West Indies cricketer Kieron Powell becomes the first international cricketer to gamble in American baseball.
Powell, 25, played 21 Test and 28 ODIs for West Indies. But, amidst the decline of West Indies cricket and dispute between players and West Indies Cricket board, he decided to ply his trade in baseball.
Last week Powell was invited to tryout at the Mets’ spring training facility in Port St Lucie, his second trial for the club. He has also given a trial for the Milwaukee Brewers.
On Wednesday, scouts from about a half dozen other teams were expected to attend a trial to seen Powell’s athletic abilities might translate to a baseball diamond.
A year ago, Powell did not even own a baseball glove and had never played in an organized game. But last summer, fueled by a dream, he bought his first glove at a California sporting goods store and begun a baseball immersion program that he hopes will vault him into cash-rich league’s doing something no other professional cricketer has apparently ever done.
“I just need the opportunity to show what I can do,” he said in a telephone interview on Monday, “and I’m pretty sure that I will progress through the ranks pretty quickly.”
However, Powell is the first cricketer who flirted with the idea of crossover from cricket to top flight baseball, or, at least, wondered about it. Ed Smith, a right-handed batsman from England, worked out at the Mets’ spring training camp in 2001. He also wrote a book, “Playing Hard Ball,” which compared the two sports.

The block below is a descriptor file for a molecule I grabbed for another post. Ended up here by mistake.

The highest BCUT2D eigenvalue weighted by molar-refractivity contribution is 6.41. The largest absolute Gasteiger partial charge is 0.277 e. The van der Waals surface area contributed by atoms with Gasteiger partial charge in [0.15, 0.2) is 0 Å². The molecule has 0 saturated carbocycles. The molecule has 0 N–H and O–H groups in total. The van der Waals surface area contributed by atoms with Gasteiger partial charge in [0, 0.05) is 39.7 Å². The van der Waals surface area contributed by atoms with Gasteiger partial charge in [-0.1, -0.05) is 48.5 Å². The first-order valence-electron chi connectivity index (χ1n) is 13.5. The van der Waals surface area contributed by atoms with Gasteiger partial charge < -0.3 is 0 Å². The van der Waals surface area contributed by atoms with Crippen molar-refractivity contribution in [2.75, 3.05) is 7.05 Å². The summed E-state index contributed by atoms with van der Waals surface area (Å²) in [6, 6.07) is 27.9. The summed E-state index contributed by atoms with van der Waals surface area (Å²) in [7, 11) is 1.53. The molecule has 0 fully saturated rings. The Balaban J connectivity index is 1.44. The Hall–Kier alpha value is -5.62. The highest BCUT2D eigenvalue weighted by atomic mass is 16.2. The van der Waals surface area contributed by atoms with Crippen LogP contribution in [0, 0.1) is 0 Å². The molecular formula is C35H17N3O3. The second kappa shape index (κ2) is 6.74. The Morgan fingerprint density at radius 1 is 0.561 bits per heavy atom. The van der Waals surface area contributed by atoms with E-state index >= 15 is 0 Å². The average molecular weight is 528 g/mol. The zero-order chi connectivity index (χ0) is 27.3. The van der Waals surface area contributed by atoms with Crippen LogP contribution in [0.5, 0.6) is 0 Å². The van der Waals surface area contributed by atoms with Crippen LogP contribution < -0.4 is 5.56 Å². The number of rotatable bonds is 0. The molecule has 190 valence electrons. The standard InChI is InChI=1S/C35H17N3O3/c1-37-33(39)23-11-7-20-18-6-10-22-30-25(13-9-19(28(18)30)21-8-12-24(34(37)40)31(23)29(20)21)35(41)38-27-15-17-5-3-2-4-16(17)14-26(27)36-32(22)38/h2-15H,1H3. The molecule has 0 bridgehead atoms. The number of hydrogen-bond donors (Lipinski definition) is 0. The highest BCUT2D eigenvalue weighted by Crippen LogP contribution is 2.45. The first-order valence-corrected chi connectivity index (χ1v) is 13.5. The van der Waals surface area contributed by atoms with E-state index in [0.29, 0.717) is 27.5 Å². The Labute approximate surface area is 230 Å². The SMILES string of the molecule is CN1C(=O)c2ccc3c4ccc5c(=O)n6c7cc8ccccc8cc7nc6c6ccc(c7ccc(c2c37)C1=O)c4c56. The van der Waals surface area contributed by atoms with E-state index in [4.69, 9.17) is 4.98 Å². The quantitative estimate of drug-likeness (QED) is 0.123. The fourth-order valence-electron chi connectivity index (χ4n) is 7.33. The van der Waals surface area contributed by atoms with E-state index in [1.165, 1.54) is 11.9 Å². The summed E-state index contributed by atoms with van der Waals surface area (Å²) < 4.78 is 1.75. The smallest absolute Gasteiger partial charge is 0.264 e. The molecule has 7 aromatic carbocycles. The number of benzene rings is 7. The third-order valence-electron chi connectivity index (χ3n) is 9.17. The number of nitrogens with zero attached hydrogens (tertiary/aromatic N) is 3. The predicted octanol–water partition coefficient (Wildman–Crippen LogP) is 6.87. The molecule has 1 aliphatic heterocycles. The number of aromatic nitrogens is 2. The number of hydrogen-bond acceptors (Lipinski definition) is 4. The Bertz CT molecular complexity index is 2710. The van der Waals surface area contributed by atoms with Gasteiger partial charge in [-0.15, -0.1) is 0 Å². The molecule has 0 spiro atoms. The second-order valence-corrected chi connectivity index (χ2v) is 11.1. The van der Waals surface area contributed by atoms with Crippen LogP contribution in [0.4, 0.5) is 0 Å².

Ina Pont, a fast bowler also from England, actually had played for several teams in the late 1980s, including the Philadelphia Phillies.
Meanwhile, two bowlers- Dinesh Patel and Rinku Singh-from India were signed by Pittsburgh Pirates in 2009 and a movie “Million Dollar Arm” was made. But, they were not professional cricketers and Patel is no longer in organized baseball. Singh is but has not come anywhere near major leagues.
According to research done at the Baseball Hall of Fame, no known professional cricket player has successfully made it to baseball’s top level.
Powell could be the exception and he has impressed baseball professionals like Ryan Jackson, the Cincinnati Reds’ hitting coordinator, who says he has a chance.
“I’ve watched a ridiculous amount of baseball,” he said. “I’ve been watching baseball nonstop.”